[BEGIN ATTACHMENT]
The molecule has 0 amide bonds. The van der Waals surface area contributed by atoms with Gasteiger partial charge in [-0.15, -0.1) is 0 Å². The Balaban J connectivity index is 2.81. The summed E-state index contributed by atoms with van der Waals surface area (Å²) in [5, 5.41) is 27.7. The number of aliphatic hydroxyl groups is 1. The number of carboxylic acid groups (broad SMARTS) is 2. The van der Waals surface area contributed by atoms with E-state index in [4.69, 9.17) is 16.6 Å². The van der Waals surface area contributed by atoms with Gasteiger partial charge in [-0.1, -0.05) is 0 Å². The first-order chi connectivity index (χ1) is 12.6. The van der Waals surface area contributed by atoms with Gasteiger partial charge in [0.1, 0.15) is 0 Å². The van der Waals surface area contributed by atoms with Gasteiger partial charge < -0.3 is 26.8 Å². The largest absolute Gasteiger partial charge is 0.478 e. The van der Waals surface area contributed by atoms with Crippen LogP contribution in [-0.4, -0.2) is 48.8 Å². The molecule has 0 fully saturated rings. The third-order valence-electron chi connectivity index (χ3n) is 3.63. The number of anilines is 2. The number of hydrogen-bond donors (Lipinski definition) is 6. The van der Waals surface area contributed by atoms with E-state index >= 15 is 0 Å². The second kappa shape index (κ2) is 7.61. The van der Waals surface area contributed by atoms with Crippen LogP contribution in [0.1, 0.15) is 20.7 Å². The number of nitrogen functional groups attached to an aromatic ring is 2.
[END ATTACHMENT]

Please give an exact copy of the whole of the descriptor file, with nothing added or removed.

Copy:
The molecule has 0 amide bonds. The van der Waals surface area contributed by atoms with Gasteiger partial charge in [-0.15, -0.1) is 0 Å². The Balaban J connectivity index is 2.81. The summed E-state index contributed by atoms with van der Waals surface area (Å²) in [5, 5.41) is 27.7. The number of aliphatic hydroxyl groups is 1. The number of carboxylic acid groups (broad SMARTS) is 2. The van der Waals surface area contributed by atoms with E-state index in [4.69, 9.17) is 16.6 Å². The van der Waals surface area contributed by atoms with Gasteiger partial charge in [-0.1, -0.05) is 0 Å². The first-order chi connectivity index (χ1) is 12.6. The van der Waals surface area contributed by atoms with Gasteiger partial charge in [0.1, 0.15) is 0 Å². The van der Waals surface area contributed by atoms with Gasteiger partial charge < -0.3 is 26.8 Å². The largest absolute Gasteiger partial charge is 0.478 e. The van der Waals surface area contributed by atoms with Crippen LogP contribution in [-0.4, -0.2) is 48.8 Å². The molecule has 0 fully saturated rings. The third-order valence-electron chi connectivity index (χ3n) is 3.63. The number of anilines is 2. The number of hydrogen-bond donors (Lipinski definition) is 6. The van der Waals surface area contributed by atoms with E-state index >= 15 is 0 Å². The second kappa shape index (κ2) is 7.61. The van der Waals surface area contributed by atoms with Crippen LogP contribution in [0.1, 0.15) is 20.7 Å². The number of nitrogen functional groups attached to an aromatic ring is 2.